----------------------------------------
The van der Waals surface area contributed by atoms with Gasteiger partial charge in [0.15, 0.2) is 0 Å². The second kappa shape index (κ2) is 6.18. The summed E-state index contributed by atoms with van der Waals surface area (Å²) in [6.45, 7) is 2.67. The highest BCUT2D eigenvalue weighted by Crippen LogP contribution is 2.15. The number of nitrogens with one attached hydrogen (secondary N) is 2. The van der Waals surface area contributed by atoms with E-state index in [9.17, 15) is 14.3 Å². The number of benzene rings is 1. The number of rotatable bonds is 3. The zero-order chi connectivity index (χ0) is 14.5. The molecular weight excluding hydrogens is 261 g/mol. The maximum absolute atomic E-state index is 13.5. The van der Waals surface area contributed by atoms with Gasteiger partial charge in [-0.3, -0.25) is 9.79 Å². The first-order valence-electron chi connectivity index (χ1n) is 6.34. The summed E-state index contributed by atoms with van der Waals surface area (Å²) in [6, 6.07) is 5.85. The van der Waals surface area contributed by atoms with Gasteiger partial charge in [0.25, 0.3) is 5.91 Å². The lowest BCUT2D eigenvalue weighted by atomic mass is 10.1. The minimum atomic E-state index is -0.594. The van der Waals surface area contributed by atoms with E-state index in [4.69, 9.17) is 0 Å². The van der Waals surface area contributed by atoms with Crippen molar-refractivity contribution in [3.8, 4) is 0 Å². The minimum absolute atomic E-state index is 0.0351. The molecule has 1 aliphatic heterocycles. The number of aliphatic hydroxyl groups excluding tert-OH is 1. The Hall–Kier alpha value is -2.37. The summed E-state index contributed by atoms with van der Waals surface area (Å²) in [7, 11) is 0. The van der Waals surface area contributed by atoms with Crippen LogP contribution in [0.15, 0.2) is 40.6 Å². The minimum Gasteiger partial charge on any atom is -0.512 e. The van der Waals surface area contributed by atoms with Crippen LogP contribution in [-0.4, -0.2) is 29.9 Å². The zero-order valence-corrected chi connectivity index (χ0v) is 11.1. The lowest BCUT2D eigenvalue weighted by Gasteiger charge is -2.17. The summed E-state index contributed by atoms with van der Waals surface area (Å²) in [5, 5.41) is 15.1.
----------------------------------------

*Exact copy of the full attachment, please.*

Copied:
The van der Waals surface area contributed by atoms with Gasteiger partial charge in [0.15, 0.2) is 0 Å². The second kappa shape index (κ2) is 6.18. The summed E-state index contributed by atoms with van der Waals surface area (Å²) in [6.45, 7) is 2.67. The highest BCUT2D eigenvalue weighted by Crippen LogP contribution is 2.15. The number of nitrogens with one attached hydrogen (secondary N) is 2. The van der Waals surface area contributed by atoms with E-state index in [9.17, 15) is 14.3 Å². The number of benzene rings is 1. The number of rotatable bonds is 3. The zero-order chi connectivity index (χ0) is 14.5. The molecular weight excluding hydrogens is 261 g/mol. The maximum absolute atomic E-state index is 13.5. The van der Waals surface area contributed by atoms with Gasteiger partial charge in [-0.3, -0.25) is 9.79 Å². The first-order valence-electron chi connectivity index (χ1n) is 6.34. The summed E-state index contributed by atoms with van der Waals surface area (Å²) in [6, 6.07) is 5.85. The van der Waals surface area contributed by atoms with Gasteiger partial charge in [0.25, 0.3) is 5.91 Å². The lowest BCUT2D eigenvalue weighted by atomic mass is 10.1. The minimum atomic E-state index is -0.594. The van der Waals surface area contributed by atoms with E-state index in [4.69, 9.17) is 0 Å². The van der Waals surface area contributed by atoms with Crippen molar-refractivity contribution in [3.8, 4) is 0 Å². The minimum absolute atomic E-state index is 0.0351. The molecule has 1 aliphatic heterocycles. The number of aliphatic hydroxyl groups excluding tert-OH is 1. The Hall–Kier alpha value is -2.37. The summed E-state index contributed by atoms with van der Waals surface area (Å²) in [7, 11) is 0. The van der Waals surface area contributed by atoms with Crippen LogP contribution in [0.15, 0.2) is 40.6 Å². The minimum Gasteiger partial charge on any atom is -0.512 e. The van der Waals surface area contributed by atoms with Crippen LogP contribution in [-0.4, -0.2) is 29.9 Å². The zero-order valence-corrected chi connectivity index (χ0v) is 11.1. The lowest BCUT2D eigenvalue weighted by Gasteiger charge is -2.17. The summed E-state index contributed by atoms with van der Waals surface area (Å²) in [5, 5.41) is 15.1.